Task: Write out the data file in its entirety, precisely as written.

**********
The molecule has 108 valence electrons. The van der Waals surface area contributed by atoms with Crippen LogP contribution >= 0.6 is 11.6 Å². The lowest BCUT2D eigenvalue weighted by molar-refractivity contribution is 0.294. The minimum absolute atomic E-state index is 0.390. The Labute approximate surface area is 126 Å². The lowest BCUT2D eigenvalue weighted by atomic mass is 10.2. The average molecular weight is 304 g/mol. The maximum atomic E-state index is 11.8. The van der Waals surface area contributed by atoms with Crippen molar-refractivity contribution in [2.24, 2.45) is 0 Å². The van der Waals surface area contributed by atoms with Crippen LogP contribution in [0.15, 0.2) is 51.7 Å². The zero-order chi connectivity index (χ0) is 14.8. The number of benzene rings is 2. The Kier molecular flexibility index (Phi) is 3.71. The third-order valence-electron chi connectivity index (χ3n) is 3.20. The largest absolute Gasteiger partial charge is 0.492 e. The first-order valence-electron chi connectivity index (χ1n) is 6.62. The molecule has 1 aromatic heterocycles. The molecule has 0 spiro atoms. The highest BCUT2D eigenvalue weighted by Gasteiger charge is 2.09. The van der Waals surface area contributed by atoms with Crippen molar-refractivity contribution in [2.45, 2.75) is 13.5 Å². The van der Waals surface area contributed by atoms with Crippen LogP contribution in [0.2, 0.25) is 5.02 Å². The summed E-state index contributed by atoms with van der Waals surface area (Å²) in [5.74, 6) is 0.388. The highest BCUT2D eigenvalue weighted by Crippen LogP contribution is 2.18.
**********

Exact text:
The molecule has 108 valence electrons. The van der Waals surface area contributed by atoms with Crippen LogP contribution >= 0.6 is 11.6 Å². The lowest BCUT2D eigenvalue weighted by molar-refractivity contribution is 0.294. The minimum absolute atomic E-state index is 0.390. The Labute approximate surface area is 126 Å². The lowest BCUT2D eigenvalue weighted by atomic mass is 10.2. The average molecular weight is 304 g/mol. The maximum atomic E-state index is 11.8. The van der Waals surface area contributed by atoms with Crippen molar-refractivity contribution in [2.24, 2.45) is 0 Å². The van der Waals surface area contributed by atoms with Crippen LogP contribution in [0.15, 0.2) is 51.7 Å². The zero-order chi connectivity index (χ0) is 14.8. The number of benzene rings is 2. The Kier molecular flexibility index (Phi) is 3.71. The third-order valence-electron chi connectivity index (χ3n) is 3.20. The largest absolute Gasteiger partial charge is 0.492 e. The first-order valence-electron chi connectivity index (χ1n) is 6.62. The molecule has 1 aromatic heterocycles. The molecule has 0 spiro atoms. The highest BCUT2D eigenvalue weighted by Gasteiger charge is 2.09. The van der Waals surface area contributed by atoms with Crippen molar-refractivity contribution in [2.45, 2.75) is 13.5 Å². The van der Waals surface area contributed by atoms with Crippen LogP contribution in [0.2, 0.25) is 5.02 Å². The summed E-state index contributed by atoms with van der Waals surface area (Å²) in [5.74, 6) is 0.388. The highest BCUT2D eigenvalue weighted by Crippen LogP contribution is 2.18.